Carrie Prejean Is Wrong About Her Rights
During the press conference the other day where Donald Trump announced that Carrie Prejean would not lose her title as Miss California, the new heroine of social conservatives everywhere had this to say:
“I exercised my freedom of speech and I was punished for doing so,” an emotional Prejean said at a news conference. “This should not happen in America. It undermines the constitutional rights for which my grandfather fought for (in World War Two).
As Chris Moody notes, however, Prejean completely misunderstands, or deliberately mis-states, the nature of the rights that her grandfather fought for:
Sorry, Carrie, no constitutional rights were undermined here. To be sure, the government was not involved in any way. You were not censored by a state or by the strong arm of any coercive power. You were ridiculed and attacked by a free people who, yes, were brutal to your character, your religion and your family. But again, no rights were violated.
You agreed to a contract, you were honest, and your views were criticized. You took a national stand on religious principles, and someone legally pointed out that you’re not perfect by bringing up your past. They called you a hypocrite, even though you’re just human. They tried to discredit you, and showed the world a few pictures you might not have wanted anyone to see.
But if your constitutional rights really were undermined, you never would have been able to take those pictures in the first place. Your career as a model would be a crime against the state; your participation in a beauty pageant would have been outlawed; and you would have been thrown in prison for your ideas about gay marriage.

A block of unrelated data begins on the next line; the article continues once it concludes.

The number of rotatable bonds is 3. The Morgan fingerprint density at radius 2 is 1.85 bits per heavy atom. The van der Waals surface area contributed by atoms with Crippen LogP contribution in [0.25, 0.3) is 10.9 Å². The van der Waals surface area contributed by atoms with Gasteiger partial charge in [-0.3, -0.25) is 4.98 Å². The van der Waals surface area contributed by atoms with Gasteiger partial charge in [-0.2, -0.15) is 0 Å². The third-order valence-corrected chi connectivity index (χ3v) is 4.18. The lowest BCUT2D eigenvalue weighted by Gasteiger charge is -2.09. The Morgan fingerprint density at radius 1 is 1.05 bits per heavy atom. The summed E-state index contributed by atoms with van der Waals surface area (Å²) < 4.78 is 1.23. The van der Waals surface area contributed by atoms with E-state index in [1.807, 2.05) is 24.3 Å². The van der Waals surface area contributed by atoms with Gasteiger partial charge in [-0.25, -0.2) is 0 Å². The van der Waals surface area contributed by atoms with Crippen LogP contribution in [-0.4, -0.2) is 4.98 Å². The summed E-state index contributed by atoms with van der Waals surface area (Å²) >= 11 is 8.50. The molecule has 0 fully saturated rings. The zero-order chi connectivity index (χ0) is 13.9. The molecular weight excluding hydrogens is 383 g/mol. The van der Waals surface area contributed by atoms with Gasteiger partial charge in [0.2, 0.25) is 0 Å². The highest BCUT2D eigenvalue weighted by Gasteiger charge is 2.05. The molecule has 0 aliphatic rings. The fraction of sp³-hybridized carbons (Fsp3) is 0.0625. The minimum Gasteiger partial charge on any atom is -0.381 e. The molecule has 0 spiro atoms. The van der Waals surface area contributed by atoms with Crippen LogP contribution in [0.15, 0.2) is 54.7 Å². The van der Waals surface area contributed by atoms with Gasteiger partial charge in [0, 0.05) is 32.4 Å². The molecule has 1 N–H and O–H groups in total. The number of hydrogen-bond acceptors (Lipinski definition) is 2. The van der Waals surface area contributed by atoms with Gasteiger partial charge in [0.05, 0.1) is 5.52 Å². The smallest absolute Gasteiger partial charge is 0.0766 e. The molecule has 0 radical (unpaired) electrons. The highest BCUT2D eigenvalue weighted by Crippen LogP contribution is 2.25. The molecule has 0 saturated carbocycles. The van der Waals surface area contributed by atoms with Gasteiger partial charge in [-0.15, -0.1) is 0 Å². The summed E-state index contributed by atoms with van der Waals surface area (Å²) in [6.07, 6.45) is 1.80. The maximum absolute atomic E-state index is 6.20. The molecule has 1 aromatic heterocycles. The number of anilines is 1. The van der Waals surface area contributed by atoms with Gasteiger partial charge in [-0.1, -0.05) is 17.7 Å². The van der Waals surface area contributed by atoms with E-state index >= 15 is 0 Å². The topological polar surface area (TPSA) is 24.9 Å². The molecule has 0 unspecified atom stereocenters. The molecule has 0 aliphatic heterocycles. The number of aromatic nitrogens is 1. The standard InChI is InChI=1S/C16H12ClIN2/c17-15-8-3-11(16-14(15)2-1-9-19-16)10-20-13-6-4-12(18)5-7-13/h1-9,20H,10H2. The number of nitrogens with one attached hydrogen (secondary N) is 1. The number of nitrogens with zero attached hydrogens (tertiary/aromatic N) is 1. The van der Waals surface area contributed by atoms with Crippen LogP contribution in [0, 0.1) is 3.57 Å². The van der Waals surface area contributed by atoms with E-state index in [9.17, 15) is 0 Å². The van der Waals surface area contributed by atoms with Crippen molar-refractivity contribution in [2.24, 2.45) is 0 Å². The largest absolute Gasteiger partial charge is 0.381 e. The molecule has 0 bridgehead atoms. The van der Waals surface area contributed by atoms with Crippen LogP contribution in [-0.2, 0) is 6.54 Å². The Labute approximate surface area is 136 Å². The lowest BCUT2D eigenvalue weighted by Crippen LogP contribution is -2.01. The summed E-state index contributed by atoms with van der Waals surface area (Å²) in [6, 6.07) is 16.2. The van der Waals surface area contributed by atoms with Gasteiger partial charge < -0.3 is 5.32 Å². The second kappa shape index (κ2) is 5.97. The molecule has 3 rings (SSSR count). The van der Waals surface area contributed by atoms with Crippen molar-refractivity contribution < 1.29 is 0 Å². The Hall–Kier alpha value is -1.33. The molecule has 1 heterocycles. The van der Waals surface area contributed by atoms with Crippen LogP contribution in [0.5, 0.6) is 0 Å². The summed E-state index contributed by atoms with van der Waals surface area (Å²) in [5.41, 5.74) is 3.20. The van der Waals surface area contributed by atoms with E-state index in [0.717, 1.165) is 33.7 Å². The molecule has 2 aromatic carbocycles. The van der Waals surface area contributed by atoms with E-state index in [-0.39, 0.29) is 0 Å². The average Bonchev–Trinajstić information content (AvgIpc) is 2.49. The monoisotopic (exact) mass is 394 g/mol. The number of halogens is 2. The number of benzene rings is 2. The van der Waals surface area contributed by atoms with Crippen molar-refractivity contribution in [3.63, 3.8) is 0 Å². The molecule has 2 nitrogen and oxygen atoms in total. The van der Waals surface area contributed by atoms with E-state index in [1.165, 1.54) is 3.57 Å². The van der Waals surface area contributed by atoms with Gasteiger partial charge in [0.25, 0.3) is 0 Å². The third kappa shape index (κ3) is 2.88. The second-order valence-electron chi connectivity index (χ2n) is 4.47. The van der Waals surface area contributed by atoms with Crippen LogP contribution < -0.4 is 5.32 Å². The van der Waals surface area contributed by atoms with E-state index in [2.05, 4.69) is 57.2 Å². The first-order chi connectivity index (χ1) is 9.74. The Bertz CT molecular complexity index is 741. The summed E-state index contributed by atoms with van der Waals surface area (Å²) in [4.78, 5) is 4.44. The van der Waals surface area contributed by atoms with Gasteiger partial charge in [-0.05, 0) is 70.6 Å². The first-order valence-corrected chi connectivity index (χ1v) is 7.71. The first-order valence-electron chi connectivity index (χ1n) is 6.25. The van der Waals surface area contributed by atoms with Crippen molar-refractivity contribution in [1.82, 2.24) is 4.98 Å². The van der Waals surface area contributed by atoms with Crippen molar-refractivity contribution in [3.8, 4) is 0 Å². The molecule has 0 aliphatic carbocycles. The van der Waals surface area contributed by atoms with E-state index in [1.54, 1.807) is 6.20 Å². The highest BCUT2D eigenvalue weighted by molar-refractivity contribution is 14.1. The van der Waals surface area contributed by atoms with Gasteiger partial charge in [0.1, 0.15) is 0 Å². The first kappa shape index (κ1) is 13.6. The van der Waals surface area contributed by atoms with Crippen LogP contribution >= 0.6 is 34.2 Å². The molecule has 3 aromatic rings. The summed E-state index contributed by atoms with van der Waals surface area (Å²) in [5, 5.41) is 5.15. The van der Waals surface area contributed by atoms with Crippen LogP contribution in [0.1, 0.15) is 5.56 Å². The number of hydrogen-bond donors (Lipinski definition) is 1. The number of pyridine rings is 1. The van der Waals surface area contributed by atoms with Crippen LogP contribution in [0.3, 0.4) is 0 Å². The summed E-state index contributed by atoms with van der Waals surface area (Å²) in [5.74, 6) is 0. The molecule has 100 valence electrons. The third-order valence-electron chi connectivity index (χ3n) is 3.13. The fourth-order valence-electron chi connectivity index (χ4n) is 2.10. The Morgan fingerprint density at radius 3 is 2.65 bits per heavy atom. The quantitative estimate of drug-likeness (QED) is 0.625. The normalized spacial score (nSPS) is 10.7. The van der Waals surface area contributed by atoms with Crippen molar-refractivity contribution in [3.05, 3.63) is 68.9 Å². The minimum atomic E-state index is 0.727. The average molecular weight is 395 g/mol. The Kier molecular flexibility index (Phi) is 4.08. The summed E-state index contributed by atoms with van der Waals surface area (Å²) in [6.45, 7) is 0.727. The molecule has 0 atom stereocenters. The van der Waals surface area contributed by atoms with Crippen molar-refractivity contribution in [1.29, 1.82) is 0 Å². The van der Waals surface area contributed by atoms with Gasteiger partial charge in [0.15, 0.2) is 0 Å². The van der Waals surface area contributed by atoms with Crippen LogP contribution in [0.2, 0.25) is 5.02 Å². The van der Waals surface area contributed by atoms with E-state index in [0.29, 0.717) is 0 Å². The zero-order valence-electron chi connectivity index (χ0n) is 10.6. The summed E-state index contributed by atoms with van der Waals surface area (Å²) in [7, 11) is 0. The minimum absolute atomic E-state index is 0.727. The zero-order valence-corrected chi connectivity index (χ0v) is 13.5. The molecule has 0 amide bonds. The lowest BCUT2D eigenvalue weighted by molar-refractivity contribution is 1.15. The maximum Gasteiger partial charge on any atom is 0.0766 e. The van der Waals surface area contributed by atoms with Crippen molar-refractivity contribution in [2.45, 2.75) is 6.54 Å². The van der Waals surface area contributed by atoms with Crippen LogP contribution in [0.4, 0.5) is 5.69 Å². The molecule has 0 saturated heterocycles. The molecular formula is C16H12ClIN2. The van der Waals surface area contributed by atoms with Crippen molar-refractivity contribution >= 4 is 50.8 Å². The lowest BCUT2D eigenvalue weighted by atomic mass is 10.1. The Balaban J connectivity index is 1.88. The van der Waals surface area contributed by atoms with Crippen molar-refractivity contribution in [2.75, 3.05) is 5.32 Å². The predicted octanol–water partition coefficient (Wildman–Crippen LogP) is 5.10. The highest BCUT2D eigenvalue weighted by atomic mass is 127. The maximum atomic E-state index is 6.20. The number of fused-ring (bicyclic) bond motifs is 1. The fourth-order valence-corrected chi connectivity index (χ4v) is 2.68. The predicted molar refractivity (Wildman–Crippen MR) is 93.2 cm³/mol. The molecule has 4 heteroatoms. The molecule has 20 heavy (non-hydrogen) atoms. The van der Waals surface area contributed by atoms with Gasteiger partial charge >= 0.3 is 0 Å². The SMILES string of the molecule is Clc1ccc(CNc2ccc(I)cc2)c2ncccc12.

But none of that happened. So please don’t make this about a problem of rights infringement. You fought a voluntary battle for your beliefs and this is the outcome.
Here’s what the First Amendment actually says:
Congress shall make no law respecting an establishment of religion, or prohibiting the free exercise thereof; or abridging the freedom of speech, or of the press; or the right of the people peaceably to assemble, and to petition the Government for a redress of grievances.
See ? There’s nothing in there that says that Prejean, or anyone else, can speak out on an issue of public concern but that people who disagree with her can’t criticize her, or use evidence from her past to point out what some might consider a hypocritical appeal to her supposed Christianity.
Carrie Prejean has the right to speak out without fear of punishment from the state, that’s exactly what happened, and that’s the only right she was entitled to.
So, let’s stop talking about this now, okay ?
O/P: Below The Beltway